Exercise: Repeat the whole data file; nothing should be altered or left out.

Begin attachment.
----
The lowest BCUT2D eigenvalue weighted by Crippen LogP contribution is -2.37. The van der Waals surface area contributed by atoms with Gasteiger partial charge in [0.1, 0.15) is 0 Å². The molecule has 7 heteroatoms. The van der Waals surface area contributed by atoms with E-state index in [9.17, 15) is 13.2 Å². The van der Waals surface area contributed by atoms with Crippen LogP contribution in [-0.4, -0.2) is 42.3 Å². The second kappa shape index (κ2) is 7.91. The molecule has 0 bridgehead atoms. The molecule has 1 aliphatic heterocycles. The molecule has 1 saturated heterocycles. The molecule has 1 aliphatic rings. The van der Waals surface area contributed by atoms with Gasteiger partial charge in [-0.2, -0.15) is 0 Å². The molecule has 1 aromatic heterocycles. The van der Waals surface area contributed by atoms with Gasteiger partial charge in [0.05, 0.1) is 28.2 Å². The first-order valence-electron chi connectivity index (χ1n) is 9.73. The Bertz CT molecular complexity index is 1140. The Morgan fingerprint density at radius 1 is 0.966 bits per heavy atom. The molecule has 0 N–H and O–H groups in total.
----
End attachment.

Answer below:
The lowest BCUT2D eigenvalue weighted by Crippen LogP contribution is -2.37. The van der Waals surface area contributed by atoms with Gasteiger partial charge in [0.1, 0.15) is 0 Å². The molecule has 7 heteroatoms. The van der Waals surface area contributed by atoms with E-state index in [9.17, 15) is 13.2 Å². The van der Waals surface area contributed by atoms with Crippen LogP contribution in [-0.4, -0.2) is 42.3 Å². The second kappa shape index (κ2) is 7.91. The molecule has 0 bridgehead atoms. The molecule has 1 aliphatic heterocycles. The molecule has 1 saturated heterocycles. The molecule has 1 aliphatic rings. The van der Waals surface area contributed by atoms with Gasteiger partial charge in [-0.2, -0.15) is 0 Å². The molecule has 1 aromatic heterocycles. The van der Waals surface area contributed by atoms with Gasteiger partial charge in [0.05, 0.1) is 28.2 Å². The first-order valence-electron chi connectivity index (χ1n) is 9.73. The Bertz CT molecular complexity index is 1140. The Morgan fingerprint density at radius 1 is 0.966 bits per heavy atom. The molecule has 0 N–H and O–H groups in total.